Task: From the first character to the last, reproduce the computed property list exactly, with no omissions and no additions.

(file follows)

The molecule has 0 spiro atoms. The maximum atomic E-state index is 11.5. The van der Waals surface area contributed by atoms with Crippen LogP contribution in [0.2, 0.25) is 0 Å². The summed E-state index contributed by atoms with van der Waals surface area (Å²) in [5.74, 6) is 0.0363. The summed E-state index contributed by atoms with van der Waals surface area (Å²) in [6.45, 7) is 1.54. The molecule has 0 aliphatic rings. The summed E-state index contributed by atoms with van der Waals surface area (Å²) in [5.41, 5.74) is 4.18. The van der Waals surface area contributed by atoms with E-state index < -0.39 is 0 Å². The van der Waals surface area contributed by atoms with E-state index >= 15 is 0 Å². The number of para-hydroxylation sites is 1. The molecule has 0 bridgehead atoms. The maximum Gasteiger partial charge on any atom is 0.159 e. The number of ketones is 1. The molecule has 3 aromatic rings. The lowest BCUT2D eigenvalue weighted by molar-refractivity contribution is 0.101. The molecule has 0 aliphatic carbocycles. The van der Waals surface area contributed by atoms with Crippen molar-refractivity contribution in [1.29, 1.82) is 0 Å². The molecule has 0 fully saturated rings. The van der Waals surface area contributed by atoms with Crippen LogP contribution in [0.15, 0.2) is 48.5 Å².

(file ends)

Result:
The molecule has 0 spiro atoms. The maximum atomic E-state index is 11.5. The van der Waals surface area contributed by atoms with Crippen LogP contribution in [0.2, 0.25) is 0 Å². The summed E-state index contributed by atoms with van der Waals surface area (Å²) in [5.74, 6) is 0.0363. The summed E-state index contributed by atoms with van der Waals surface area (Å²) in [6.45, 7) is 1.54. The molecule has 0 aliphatic rings. The summed E-state index contributed by atoms with van der Waals surface area (Å²) in [5.41, 5.74) is 4.18. The van der Waals surface area contributed by atoms with E-state index < -0.39 is 0 Å². The van der Waals surface area contributed by atoms with E-state index >= 15 is 0 Å². The number of para-hydroxylation sites is 1. The molecule has 0 bridgehead atoms. The maximum Gasteiger partial charge on any atom is 0.159 e. The number of ketones is 1. The molecule has 3 aromatic rings. The lowest BCUT2D eigenvalue weighted by molar-refractivity contribution is 0.101. The molecule has 0 aliphatic carbocycles. The van der Waals surface area contributed by atoms with Crippen molar-refractivity contribution in [1.29, 1.82) is 0 Å². The molecule has 0 fully saturated rings. The van der Waals surface area contributed by atoms with Crippen LogP contribution in [0.15, 0.2) is 48.5 Å².